Business Irish

Tuesday 16 September 2014

Ladbrokes in negotiations to buy Desmond's Betdaq

Published 08/01/2013 | 05:00

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Financier Dermot Desmond: shareholder in Castlebeck

FINANCIER Dermot Desmond could be in for another big payday after UK gambling chain Ladbrokes confirmed it's in discussions to buy his Betdaq spread betting firm.

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Rumours of an acquisition of the Irish betting company have circulated for the past year. It was reported last summer that Ladbrokes was eyeing Betdaq, which Mr Desmond founded in 2000, and might table a £50m (€61m) offer.

Latest speculation suggests that Ladbrokes might be lining up a £30m (€37m) bid.

Ladbrokes and Betdaq already have a commercial relationship. Ladbrokes has used Betdaq's pricing and trading technology as it seeks to revamp its online offering. Last summer Ladbrokes said it was interested in "deepening" its relationship with Betdaq.

"We are on a programme to improve our technology, and that could make it useful to us. I won't comment on whether we would buy it, but it would be useful to us, and you can draw your own conclusions," said a spokesman at the time.

Yesterday, Ladbrokes, in which Mr Desmond holds a small stake, confirmed it's interested in buying IFSC-headquartered Betdaq.

"Ladbrokes enjoys a close commercial cooperation with Betdaq and can confirm discussions regarding a potential future acquisition," it said

"Negotiations are ongoing, though at this stage there is no certainty that an agreement will be reached.''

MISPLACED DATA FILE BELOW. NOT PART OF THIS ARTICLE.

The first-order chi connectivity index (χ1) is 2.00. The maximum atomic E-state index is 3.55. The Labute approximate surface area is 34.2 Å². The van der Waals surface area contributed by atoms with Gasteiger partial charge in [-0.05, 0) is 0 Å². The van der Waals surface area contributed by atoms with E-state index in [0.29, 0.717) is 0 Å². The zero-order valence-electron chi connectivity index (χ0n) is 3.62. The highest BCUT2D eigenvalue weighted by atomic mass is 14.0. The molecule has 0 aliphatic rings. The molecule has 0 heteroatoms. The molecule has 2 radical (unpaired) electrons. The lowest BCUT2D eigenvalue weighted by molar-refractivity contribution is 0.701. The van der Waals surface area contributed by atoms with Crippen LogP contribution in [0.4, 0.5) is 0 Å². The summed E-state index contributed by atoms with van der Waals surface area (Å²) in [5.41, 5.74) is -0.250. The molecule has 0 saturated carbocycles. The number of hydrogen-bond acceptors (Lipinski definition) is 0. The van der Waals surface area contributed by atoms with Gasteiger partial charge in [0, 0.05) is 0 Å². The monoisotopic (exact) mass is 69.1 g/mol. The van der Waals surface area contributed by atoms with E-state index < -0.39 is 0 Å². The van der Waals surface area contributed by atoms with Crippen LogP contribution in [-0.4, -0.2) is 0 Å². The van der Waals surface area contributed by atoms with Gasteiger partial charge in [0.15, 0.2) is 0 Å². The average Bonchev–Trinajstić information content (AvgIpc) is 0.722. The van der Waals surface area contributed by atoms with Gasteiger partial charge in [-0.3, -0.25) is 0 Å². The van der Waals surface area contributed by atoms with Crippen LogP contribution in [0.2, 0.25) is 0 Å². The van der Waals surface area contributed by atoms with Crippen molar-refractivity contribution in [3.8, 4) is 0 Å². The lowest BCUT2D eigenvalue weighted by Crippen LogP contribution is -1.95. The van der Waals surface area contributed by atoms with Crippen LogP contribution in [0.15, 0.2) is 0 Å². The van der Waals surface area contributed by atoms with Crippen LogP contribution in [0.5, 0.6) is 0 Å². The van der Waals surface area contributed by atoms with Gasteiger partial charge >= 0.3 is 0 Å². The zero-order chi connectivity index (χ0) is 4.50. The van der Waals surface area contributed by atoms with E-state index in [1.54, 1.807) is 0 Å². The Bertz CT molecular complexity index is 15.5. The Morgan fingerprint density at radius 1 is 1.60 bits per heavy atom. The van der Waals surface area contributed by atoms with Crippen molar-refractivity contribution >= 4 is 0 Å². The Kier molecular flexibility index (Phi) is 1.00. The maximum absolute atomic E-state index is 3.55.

As a spread betting firm, Betdaq doesn't offer fixed odds bets. Instead its customers bet against one another. They can reap huge gains if they bet accurately, but can lose much more than their original stake if they call the bet wrong.

Ladbrokes has had previous takeover talks with gambling firms 888 Holdings and Sportingbet as it sought to beef up its online offering. Last month, William Hill agreed to pay £485m (€595m) for Sportingbet, in conjunction with GVC Holdings.

In the first six months of 2012, Ladbrokes said operating profit at its digital arm plunged nearly 50pc to £15m, as a result of expansion costs and worse than anticipated margins.

Betdaq is an unlimited company and so does not have to file public accounts. Its chief executive is Brian O'Sullivan, who has been a director at Mr Desmond's International Investment and Underwriting vehicle since 1996.

Mr Desmond invested about €6m initially in Betdaq but would have stumped up further cash since then.

Irish Independent

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